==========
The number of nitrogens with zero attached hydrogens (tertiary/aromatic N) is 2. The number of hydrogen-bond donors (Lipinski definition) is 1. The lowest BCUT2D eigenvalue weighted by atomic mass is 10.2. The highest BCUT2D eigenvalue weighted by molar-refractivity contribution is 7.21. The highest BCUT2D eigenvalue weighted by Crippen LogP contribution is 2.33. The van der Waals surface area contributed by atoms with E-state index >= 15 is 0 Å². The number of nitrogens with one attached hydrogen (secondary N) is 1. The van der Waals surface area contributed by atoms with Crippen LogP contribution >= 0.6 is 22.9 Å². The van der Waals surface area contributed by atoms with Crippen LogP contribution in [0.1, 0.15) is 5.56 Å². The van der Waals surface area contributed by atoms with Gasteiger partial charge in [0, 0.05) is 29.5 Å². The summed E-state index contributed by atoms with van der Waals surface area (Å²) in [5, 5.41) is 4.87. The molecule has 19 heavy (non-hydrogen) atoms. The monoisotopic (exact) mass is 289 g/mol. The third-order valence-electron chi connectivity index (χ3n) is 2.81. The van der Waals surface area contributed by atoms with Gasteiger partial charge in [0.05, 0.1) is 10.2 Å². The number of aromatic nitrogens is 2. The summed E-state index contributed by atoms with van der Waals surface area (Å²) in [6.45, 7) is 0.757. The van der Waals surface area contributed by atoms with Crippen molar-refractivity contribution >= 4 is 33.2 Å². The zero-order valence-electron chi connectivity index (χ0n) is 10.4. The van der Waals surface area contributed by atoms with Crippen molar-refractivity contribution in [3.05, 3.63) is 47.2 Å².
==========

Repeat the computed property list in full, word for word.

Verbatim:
The number of nitrogens with zero attached hydrogens (tertiary/aromatic N) is 2. The number of hydrogen-bond donors (Lipinski definition) is 1. The lowest BCUT2D eigenvalue weighted by atomic mass is 10.2. The highest BCUT2D eigenvalue weighted by molar-refractivity contribution is 7.21. The highest BCUT2D eigenvalue weighted by Crippen LogP contribution is 2.33. The van der Waals surface area contributed by atoms with E-state index >= 15 is 0 Å². The number of nitrogens with one attached hydrogen (secondary N) is 1. The van der Waals surface area contributed by atoms with Crippen LogP contribution >= 0.6 is 22.9 Å². The van der Waals surface area contributed by atoms with Crippen LogP contribution in [0.1, 0.15) is 5.56 Å². The van der Waals surface area contributed by atoms with Gasteiger partial charge in [0, 0.05) is 29.5 Å². The summed E-state index contributed by atoms with van der Waals surface area (Å²) in [5, 5.41) is 4.87. The molecule has 19 heavy (non-hydrogen) atoms. The monoisotopic (exact) mass is 289 g/mol. The third-order valence-electron chi connectivity index (χ3n) is 2.81. The van der Waals surface area contributed by atoms with Gasteiger partial charge in [0.05, 0.1) is 10.2 Å². The number of aromatic nitrogens is 2. The summed E-state index contributed by atoms with van der Waals surface area (Å²) in [6.45, 7) is 0.757. The van der Waals surface area contributed by atoms with Crippen molar-refractivity contribution >= 4 is 33.2 Å². The zero-order valence-electron chi connectivity index (χ0n) is 10.4. The van der Waals surface area contributed by atoms with Crippen molar-refractivity contribution in [3.05, 3.63) is 47.2 Å².